Turbulent Plum Gut, located between the tip of the North Fork at Orient Point and Plum Island, has been designated a “significant coastal fish and wildlife habitat” by New York State. In addition, the island is home to nationally significant artifacts and historic buildings, including the National Register of Historic Places Plum Island Lighthouse (1869) and the National Register of Historic Places Fort Terry (1897) army barracks and weapons batteries. Critically important animal disease vaccines were developed at the Plum Island Animal Disease Center, protecting economies around the globe. The island also is highly valued by the Montaukett Indian Nation as part of its cultural heritage.
Plum Island is currently owned by the United States government and has been home to the Plum Island Animal Disease Center for nearly 70 years. The Department of Homeland Security is in the process of excessing the island, opening it up for transfer to another entity. The 121 organizational members in the Preserve Plum Island Coalition have been working for more than a decade to ensure its permanent conservation.
In 2022, the focus of PPIC has been a campaign to have Plum Island declared a National Monument by President Biden via the 1906 Antiquities Act. More than 1,600 supporters have sent their letters to the White House, including Senators Schumer, Blumenthal, Murphy, and Gillibrand; the full Long Island delegation to the New York State legislature; the 18-member Suffolk County legislature; and every local public official on Long Island’s East End.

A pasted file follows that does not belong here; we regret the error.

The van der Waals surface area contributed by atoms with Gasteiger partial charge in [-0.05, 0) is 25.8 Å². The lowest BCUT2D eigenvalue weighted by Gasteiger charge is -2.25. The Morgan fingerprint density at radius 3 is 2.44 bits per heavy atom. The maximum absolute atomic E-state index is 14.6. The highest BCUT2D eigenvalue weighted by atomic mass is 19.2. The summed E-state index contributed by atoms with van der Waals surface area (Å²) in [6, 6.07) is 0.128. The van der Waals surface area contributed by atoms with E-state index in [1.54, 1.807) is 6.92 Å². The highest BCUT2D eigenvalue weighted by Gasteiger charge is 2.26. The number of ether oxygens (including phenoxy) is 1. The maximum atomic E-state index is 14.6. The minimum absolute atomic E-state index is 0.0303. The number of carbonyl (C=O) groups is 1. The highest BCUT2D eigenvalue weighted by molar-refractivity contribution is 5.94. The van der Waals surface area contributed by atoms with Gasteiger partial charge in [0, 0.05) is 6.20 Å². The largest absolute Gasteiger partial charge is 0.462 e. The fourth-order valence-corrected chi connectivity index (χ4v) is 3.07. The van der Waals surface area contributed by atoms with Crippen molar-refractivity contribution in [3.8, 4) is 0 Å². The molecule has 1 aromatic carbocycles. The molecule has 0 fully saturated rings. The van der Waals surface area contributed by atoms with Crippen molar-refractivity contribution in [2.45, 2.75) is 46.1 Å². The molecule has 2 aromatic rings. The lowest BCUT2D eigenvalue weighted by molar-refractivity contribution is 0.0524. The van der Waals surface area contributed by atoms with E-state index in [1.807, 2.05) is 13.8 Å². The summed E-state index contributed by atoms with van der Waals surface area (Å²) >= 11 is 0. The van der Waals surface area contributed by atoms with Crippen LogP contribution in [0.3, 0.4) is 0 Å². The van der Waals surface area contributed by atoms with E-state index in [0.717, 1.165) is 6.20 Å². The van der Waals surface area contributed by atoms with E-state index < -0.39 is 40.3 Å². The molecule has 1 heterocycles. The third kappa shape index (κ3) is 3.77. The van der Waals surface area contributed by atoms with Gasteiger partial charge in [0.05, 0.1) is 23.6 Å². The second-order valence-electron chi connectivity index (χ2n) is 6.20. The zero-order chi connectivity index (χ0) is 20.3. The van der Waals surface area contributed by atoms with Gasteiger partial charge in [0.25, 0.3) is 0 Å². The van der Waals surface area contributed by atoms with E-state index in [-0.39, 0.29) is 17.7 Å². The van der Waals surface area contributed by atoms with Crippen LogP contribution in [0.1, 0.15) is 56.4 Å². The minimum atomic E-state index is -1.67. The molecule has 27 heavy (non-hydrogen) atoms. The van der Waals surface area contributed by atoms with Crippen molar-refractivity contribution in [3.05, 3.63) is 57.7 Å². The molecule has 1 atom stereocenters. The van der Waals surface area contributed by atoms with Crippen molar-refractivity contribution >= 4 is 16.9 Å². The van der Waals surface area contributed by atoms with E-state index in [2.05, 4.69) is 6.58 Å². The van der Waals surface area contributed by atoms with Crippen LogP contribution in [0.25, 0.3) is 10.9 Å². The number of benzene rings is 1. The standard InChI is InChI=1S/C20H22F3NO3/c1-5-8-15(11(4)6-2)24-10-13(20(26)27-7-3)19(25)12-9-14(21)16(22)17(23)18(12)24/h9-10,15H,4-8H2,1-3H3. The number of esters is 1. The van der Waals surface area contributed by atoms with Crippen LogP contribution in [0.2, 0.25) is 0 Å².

Quotes from coalition members, friends, and elected officials:
Senator Richard Blumenthal of Connecticut said, “Ensuring permanent conservation for Plum Island is absolutely critical and remains one of my top priorities in 2023. This language in the recently passed omnibus bill is a welcome step, and I look forward to continuing to pursue action in the near future to protect this national treasure.”